The Chinese Type Archive is a “Wikipedia for Chinese typography”
Created by Synoptic Office, the open data resource aims to support designers looking to use Chinese type, with an archive of typefaces and information on their designs to boot.
- Jenny Brewer
- 29 January 2020
Synoptic Office has launched the Chinese Type Archive, a volunteer-run, open data resource aiming to help designers looking to use Chinese typography in their work. It features a catalogue of 230 typefaces, definitions and resources, with information in both English and Chinese, explaining the composition of characters and the design of typefaces, and giving insight into their histories.
Co-founded by Caspar Lam and YuJune Park, assistant professors of Communication Design at the Parsons School of Design, Synoptic Office has designed extensively for US and Chinese clients. Finding a lack of discourse around Chinese typographic design in both China and the English-speaking design world, the duo set out to create a more accessible resource, to better inform and support designers using the language in graphic design work.
“While calligraphy (hand-written forms) has been extensively catalogued and studied in China,” Lam says, “the same methodical attention has not been given to Chinese typography (type made for print and screen) until recently. As a result, there is no strong shared language of typography for designers to use.”
Hence, the Chinese Type Archive compiles typefaces and resources related to Chinese typography, with the aim to “serve as a catalyst for research and discussion.” Park continues how the new platform is “a meeting place where people can contribute and get information – a kind of Wikipedia for Chinese type.” The data is compiled by a team of students and graduates from Parsons School of Design and RISD, and the platform is funded in part by the American Institute of Graphic Arts Design Educators Community grant and the Parsons School of Design General Research Fund.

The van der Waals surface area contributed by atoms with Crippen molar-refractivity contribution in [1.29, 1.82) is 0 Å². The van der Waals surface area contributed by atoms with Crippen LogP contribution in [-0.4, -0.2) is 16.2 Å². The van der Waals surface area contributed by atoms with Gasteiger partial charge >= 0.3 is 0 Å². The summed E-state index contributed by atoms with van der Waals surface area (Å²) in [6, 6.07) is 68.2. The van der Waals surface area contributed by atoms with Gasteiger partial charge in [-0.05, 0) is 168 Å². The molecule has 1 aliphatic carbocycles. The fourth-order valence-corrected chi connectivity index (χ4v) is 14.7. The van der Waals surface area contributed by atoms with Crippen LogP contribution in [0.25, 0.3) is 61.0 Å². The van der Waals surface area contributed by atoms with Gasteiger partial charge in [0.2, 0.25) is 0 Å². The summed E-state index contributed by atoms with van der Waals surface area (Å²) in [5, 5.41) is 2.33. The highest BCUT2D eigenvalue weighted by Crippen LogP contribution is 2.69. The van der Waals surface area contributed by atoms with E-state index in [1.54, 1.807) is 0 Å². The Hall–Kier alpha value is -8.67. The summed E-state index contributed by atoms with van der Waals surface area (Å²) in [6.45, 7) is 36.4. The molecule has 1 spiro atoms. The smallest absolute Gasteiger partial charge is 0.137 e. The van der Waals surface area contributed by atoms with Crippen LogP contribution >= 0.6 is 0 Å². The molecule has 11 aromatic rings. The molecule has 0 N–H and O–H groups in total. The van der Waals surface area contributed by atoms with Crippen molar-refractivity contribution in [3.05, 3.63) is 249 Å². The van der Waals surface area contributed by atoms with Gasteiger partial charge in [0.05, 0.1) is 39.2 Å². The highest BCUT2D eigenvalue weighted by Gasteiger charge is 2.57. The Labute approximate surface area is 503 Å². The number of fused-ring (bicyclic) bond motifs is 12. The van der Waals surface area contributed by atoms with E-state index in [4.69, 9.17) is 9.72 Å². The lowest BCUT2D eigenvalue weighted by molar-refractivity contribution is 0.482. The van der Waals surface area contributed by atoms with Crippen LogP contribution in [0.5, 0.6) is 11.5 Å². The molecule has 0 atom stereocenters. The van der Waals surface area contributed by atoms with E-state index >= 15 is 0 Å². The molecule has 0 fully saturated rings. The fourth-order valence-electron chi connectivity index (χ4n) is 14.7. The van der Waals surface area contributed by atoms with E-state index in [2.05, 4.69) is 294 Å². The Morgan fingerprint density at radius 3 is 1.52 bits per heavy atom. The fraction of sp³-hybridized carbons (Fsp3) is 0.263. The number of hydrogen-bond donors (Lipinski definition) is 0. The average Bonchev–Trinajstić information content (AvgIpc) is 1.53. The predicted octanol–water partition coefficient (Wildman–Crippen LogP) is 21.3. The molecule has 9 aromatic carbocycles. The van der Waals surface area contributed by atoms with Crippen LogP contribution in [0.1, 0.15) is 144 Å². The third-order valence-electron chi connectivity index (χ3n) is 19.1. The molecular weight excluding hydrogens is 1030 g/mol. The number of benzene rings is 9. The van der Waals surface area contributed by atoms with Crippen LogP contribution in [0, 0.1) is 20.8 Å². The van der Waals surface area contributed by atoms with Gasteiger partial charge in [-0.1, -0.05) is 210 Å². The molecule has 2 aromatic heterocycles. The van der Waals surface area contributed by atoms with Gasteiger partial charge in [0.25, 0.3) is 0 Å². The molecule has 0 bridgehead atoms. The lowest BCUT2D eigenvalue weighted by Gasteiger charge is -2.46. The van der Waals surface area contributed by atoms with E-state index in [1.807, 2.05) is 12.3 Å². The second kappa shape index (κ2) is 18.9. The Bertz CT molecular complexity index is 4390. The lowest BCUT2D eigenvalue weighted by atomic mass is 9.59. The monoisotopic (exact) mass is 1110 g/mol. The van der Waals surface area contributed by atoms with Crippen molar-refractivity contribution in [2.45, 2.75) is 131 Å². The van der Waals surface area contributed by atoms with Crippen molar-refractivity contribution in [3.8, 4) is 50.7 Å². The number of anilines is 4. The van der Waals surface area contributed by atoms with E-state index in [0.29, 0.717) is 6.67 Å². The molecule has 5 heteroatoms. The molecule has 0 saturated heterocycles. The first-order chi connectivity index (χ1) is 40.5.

As many of the typefaces catalogued are un-named or were named after the printer, the archive includes new names for the typefaces and a stable ID number to help designers differentiate between the designs more easily and effectively.
While the current platform intends to act as a directory of design history, and foster the dialogue, use and evolution of Chinese typography in a globalised context, Lam and Park have plans to grow the archive to feature tools and methods for typographic analysis and data publishing. They are also looking for more volunteer collaborators, submissions and corrections, while the platform continues to develop.
GallerySynoptic Office: Chinese Type Archive
Synoptic Office: Chinese Type Archive